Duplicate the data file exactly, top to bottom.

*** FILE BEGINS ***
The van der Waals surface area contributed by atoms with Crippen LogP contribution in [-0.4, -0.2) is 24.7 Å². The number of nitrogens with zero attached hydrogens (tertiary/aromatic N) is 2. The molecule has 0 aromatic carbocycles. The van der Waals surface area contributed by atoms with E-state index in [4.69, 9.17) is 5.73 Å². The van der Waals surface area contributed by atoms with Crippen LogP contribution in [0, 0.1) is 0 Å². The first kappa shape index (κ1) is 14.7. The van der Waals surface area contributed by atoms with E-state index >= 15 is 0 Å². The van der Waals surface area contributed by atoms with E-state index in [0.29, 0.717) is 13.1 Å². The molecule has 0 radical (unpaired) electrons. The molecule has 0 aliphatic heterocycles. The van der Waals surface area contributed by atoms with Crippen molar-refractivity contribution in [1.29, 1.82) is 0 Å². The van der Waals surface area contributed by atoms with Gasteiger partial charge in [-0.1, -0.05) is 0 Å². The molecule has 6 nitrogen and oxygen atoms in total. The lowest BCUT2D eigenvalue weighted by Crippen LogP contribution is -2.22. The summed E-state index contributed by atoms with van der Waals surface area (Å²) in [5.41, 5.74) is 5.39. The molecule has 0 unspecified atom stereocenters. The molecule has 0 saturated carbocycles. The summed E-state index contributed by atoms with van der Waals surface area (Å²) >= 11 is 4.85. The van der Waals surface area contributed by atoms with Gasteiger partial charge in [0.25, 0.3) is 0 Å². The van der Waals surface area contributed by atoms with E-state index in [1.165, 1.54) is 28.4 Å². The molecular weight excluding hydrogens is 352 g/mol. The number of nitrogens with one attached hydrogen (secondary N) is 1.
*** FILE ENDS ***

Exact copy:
The van der Waals surface area contributed by atoms with Crippen LogP contribution in [-0.4, -0.2) is 24.7 Å². The number of nitrogens with zero attached hydrogens (tertiary/aromatic N) is 2. The molecule has 0 aromatic carbocycles. The van der Waals surface area contributed by atoms with E-state index in [4.69, 9.17) is 5.73 Å². The van der Waals surface area contributed by atoms with Crippen LogP contribution in [0, 0.1) is 0 Å². The first kappa shape index (κ1) is 14.7. The van der Waals surface area contributed by atoms with E-state index >= 15 is 0 Å². The van der Waals surface area contributed by atoms with E-state index in [0.29, 0.717) is 13.1 Å². The molecule has 0 radical (unpaired) electrons. The molecule has 0 aliphatic heterocycles. The van der Waals surface area contributed by atoms with Crippen molar-refractivity contribution in [1.29, 1.82) is 0 Å². The van der Waals surface area contributed by atoms with Gasteiger partial charge in [-0.1, -0.05) is 0 Å². The molecule has 6 nitrogen and oxygen atoms in total. The lowest BCUT2D eigenvalue weighted by Crippen LogP contribution is -2.22. The summed E-state index contributed by atoms with van der Waals surface area (Å²) in [5.41, 5.74) is 5.39. The molecule has 0 unspecified atom stereocenters. The molecule has 0 saturated carbocycles. The summed E-state index contributed by atoms with van der Waals surface area (Å²) >= 11 is 4.85. The van der Waals surface area contributed by atoms with Gasteiger partial charge in [0.25, 0.3) is 0 Å². The van der Waals surface area contributed by atoms with E-state index in [1.165, 1.54) is 28.4 Å². The molecular weight excluding hydrogens is 352 g/mol. The number of nitrogens with one attached hydrogen (secondary N) is 1.